Computing devices typically do not operate in isolation. Networks connect computing devices to share information and resources and are an increasingly integral part of computing. Networks and communication systems provide greater connectivity in the computing world.
Impacts of Computing
Computing affects many aspects of the world in both positive and negative ways at local, national, and global levels. Individuals and communities influence computing through their behaviors and cultural and social interactions, and, in turn, computing influences new cultural practices.
Data & Analysis
Computing systems exist to process data. The amount of digital data generated in the world is rapidly expanding, so the need to process data effectively is increasingly important. Data is collected and stored so that it can be analyzed to better understand the world and make more accurate predictions.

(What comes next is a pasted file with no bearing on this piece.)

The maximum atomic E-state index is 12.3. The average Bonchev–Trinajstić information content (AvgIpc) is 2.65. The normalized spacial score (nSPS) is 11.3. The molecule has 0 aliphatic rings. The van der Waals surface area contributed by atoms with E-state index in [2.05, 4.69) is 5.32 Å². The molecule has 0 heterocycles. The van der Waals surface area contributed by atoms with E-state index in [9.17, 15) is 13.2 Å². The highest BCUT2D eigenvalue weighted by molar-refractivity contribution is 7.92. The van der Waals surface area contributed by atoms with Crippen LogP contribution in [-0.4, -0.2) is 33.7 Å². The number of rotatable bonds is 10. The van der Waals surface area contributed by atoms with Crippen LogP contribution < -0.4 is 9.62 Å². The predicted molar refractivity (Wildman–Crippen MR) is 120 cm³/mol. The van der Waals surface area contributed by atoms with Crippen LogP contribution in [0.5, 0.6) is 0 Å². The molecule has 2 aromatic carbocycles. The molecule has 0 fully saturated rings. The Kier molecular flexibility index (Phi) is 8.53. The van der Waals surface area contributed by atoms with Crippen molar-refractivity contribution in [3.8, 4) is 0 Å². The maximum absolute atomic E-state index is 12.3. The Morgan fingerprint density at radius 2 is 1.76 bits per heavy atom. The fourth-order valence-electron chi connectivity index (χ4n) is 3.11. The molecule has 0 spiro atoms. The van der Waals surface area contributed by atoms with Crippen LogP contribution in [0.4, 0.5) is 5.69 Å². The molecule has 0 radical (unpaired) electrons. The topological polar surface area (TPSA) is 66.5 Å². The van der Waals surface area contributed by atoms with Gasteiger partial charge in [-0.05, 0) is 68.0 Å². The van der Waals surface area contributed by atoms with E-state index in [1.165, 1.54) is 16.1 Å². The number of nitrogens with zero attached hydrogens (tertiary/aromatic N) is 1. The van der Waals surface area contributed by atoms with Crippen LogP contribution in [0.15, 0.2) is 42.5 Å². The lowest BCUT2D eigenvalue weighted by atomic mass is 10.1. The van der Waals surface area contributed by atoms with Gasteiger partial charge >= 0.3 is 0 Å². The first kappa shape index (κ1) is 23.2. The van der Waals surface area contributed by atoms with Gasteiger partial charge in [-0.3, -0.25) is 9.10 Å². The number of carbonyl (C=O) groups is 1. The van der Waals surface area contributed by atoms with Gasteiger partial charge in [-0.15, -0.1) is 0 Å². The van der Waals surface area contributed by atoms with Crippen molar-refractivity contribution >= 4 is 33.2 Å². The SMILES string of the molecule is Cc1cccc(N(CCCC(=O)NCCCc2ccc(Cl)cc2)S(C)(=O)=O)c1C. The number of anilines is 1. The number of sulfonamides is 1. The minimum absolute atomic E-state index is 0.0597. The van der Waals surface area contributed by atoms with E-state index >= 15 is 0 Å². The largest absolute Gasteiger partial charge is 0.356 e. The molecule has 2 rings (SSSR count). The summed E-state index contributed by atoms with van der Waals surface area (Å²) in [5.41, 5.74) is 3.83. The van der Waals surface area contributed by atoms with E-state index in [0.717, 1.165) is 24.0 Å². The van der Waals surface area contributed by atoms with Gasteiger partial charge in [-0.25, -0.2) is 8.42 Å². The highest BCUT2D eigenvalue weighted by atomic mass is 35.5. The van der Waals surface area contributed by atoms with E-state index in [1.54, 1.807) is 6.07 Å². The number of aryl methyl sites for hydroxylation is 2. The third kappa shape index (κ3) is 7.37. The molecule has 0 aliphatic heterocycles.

Algorithms & Programming
An algorithm is a sequence of steps designed to accomplish a specific task. Algorithms are translated into programs, or code, to provide instructions for computing devices. Algorithms and programming control all computing systems, empowering people to communicate with the world in new ways and solve compelling problems.
People design for enjoyment and to solve problems, extend human capabilities, satisfy needs and wants, and improve the human condition. Engineering Design, a systematic approach to creating solutions to technological problems and finding ways to meet people’s needs and desires, allows for the effective and efficient development of products and systems.
Interaction of Technology and Humans
Societies influence technological development. Societies are characterized by common elements such as shared values, differentiated roles, and cultural norms, as well as by entities such as community institutions, organizations, and businesses. Interaction of Technology and Humans concerns the ways society drives the improvement and creation of new technologies, and how technologies both serve and change society.
Nature of Technology